This book is about land tenure policies from an international perspective. It adds on the first book published by Holden and Otsuka entitled The Emergence of Land Markets in Africa: Assessing the Impacts on Poverty, Equity, and Efficiency (2009) in a much deeper way with a stronger and clearer focus on policy issues.
Land and land tenure issues have been and will continue to be high on the policy agenda in a large number of countries, including those in Africa and Asia. The highly political and contested nature of land policy issues makes it highly relevant to provide in-depth analyses of such issues in diverse contexts. While attempts have been made to develop ‘silver bullet’ solutions in this area, we advocate humility in the causal analysis of past reforms due to the contextual complexity and limited data quality as well as in the prescription for future land tenure reforms. Pilot testing before scaling up based on empirical evidence seems like an approach with higher probability of success as compared to some of the large-scale failed interventions of the past.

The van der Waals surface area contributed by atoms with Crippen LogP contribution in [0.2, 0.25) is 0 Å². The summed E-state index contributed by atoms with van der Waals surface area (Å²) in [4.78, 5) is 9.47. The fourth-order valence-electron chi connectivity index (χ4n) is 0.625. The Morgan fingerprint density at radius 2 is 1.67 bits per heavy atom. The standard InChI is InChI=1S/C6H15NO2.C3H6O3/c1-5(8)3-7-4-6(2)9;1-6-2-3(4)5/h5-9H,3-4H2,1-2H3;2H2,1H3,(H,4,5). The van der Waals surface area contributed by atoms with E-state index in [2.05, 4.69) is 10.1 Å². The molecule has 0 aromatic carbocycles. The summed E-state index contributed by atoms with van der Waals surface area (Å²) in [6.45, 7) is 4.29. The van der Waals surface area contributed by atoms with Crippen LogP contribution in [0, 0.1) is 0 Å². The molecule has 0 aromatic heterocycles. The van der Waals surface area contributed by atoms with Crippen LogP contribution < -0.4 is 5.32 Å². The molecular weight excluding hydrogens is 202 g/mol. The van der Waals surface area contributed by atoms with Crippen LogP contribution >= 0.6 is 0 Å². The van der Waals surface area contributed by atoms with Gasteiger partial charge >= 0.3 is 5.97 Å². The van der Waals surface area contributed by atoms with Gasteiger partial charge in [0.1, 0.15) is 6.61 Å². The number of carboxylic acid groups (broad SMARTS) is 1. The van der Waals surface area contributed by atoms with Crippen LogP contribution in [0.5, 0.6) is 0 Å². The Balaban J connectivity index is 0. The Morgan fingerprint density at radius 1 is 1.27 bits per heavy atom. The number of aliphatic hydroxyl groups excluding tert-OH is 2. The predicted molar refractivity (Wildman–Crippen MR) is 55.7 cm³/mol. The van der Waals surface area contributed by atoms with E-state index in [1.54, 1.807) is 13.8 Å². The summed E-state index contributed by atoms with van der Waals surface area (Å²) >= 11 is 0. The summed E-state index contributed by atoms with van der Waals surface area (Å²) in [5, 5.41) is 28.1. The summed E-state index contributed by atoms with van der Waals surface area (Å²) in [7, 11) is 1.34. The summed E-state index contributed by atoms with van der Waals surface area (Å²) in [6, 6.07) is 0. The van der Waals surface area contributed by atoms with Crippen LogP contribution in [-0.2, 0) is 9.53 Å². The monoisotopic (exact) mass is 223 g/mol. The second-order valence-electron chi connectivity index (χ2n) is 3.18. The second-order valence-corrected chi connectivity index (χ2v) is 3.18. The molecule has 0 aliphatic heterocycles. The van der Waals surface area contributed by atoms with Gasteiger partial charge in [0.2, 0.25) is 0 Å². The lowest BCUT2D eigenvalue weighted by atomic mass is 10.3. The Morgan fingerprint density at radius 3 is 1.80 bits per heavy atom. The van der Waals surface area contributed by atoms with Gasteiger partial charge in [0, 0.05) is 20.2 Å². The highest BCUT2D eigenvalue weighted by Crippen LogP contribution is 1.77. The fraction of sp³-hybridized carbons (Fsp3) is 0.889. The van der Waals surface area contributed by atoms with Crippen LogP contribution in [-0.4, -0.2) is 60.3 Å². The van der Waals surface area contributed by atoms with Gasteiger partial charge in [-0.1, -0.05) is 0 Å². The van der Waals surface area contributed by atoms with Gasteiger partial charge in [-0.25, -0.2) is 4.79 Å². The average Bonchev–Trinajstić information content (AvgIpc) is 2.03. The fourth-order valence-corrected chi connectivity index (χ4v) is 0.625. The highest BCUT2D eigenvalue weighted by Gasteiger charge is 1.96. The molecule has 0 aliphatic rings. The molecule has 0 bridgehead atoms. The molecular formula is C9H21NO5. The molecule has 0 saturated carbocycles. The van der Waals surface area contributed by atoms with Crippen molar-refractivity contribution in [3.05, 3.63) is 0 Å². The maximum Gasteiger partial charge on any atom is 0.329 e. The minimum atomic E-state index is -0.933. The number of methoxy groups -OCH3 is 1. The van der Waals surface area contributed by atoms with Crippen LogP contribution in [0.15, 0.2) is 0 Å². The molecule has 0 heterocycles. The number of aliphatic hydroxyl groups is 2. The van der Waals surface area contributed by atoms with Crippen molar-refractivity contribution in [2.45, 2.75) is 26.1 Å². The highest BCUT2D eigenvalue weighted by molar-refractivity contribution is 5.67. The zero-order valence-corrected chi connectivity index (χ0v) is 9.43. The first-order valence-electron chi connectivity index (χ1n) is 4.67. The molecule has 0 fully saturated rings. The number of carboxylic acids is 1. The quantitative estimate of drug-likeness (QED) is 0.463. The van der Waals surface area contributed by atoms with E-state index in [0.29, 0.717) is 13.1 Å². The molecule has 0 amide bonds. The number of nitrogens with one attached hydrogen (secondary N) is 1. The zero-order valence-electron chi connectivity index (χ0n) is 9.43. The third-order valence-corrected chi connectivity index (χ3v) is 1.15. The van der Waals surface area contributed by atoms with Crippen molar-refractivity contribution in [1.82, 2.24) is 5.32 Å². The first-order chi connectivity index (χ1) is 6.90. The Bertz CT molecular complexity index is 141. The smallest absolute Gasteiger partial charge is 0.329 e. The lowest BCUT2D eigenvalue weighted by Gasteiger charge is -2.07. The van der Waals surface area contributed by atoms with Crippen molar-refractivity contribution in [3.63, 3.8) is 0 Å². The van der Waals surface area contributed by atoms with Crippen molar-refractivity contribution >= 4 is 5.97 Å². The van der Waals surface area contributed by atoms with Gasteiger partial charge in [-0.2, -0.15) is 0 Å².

While the book has primarily been written by economists who have used sophisticated statistical methods in the analysis of large datasets, the editors have attempted to keep the book non-technical to make it accessible to the broader public interested in land tenure policy issues. Many of the interpretations and conclusions are tentative, with the intention of creating constructive and open-minded debate. Such debates are fundamental for the development of evidence-based land tenure policies conducive to efficiency, equity, and sustainability of farm and forest land management in the future.
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